- The fourth point to consider is the establishment of fair value for microgrid exports. For microgrids to be financially viable for private investors, they need access to bulk power markets. The investors need a fair price for the energy the microgrid feeds back to the grid and the resilience and grid stabilization services they provide. Utilities also need financial incentives to build microgrids, and new regulations could provide incentives.
- The fifth issue is the prompt and equitable distribution of public funds. , public funds should prioritize underserved communities and targeted improvements in grid infrastructure that enable distributed renewable energy development in underserved areas.
Can you talk about the impact of bans on natural gas taking place, particularly in California?
Right now, we don’t have widespread technology to support renewably powered resilience on a multi-day basis. We don’t want to see more backup diesel or gas implemented because those systems cause pollution. What is happening in some places is that marginal carbon emissions are going up if there are contracts for out-of-state bulk power with a higher emissions profile. Rather than outright bans, a phased approach to ending our dependence on natural gas should result in lower emissions.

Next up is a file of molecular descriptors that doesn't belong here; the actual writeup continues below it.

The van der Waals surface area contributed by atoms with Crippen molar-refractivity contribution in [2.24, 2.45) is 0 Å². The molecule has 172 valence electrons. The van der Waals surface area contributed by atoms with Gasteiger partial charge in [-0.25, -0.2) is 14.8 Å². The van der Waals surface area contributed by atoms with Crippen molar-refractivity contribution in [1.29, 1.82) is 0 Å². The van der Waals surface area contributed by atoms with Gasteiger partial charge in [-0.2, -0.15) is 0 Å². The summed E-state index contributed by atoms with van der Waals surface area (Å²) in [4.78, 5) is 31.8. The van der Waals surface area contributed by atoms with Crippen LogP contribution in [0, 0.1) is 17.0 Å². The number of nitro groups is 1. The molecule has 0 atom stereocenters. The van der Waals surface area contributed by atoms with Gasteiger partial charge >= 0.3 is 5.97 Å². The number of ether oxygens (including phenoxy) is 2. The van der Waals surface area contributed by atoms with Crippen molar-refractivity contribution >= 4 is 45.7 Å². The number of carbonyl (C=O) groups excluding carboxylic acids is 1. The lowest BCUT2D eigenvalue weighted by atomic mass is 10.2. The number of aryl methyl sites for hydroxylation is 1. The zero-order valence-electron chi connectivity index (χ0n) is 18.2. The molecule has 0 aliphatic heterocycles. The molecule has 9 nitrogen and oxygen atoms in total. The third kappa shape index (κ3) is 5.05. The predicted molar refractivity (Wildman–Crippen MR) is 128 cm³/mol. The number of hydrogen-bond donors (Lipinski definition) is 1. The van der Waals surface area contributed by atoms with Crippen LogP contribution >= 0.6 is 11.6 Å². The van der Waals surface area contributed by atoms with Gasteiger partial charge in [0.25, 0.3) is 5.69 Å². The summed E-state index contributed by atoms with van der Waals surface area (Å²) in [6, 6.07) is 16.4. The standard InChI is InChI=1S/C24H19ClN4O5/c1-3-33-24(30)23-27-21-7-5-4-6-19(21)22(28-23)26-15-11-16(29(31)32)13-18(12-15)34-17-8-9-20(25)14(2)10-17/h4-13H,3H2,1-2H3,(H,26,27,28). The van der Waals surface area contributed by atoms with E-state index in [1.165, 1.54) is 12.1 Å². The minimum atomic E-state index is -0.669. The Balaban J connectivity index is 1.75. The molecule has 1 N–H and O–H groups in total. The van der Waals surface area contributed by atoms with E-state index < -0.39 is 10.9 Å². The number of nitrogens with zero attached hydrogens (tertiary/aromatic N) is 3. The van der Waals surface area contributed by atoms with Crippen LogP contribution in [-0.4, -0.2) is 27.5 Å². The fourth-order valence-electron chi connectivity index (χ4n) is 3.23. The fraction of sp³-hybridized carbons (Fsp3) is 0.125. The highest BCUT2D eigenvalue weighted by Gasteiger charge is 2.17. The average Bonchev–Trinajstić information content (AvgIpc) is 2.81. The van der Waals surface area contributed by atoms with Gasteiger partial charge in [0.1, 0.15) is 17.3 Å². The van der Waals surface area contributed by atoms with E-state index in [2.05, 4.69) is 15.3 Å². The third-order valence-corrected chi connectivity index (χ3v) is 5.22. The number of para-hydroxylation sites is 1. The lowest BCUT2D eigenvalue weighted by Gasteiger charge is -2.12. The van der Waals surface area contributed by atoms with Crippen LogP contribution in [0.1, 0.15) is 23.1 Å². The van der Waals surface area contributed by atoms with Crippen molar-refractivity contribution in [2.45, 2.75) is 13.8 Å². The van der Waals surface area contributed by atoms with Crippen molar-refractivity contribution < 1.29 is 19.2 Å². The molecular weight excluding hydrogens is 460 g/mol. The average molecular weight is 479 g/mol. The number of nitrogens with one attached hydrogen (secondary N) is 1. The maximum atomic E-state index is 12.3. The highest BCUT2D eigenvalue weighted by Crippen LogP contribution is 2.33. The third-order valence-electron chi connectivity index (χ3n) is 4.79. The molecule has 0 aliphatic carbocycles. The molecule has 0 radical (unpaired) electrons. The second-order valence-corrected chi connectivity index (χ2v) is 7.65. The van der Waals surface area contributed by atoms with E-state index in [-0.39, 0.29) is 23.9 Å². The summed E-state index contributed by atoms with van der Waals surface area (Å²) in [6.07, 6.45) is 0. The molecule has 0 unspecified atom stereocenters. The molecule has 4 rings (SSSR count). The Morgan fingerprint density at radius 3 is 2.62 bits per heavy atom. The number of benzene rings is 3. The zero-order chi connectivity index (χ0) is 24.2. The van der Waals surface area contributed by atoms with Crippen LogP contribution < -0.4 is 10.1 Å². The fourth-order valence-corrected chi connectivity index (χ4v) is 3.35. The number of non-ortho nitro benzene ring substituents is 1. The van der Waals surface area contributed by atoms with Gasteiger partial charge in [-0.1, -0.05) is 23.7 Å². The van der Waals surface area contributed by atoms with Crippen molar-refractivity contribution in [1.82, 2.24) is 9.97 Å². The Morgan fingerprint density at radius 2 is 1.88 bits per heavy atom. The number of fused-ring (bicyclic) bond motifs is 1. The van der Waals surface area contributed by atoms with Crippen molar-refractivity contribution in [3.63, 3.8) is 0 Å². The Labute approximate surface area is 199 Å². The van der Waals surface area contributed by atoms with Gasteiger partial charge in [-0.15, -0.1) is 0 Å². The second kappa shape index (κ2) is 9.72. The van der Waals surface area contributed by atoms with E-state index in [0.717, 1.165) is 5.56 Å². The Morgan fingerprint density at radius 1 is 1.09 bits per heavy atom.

What is the most important factor that could impact improvements to the grid distribution system?
We need to take both a carrot and stick approach in regulating utilities. It’s important that utility profits connect to the value they can produce for their customers. That doesn’t preclude the ability of customers to make choices. Private and public capital resources stand ready to invest in developing microgrids that will create value, and they should be allowed to make those investments.
Regarding the need for distribution upgrades, there have been a lot of stories recently about massive interconnection delays for both large and small renewable projects. What is the solution to this?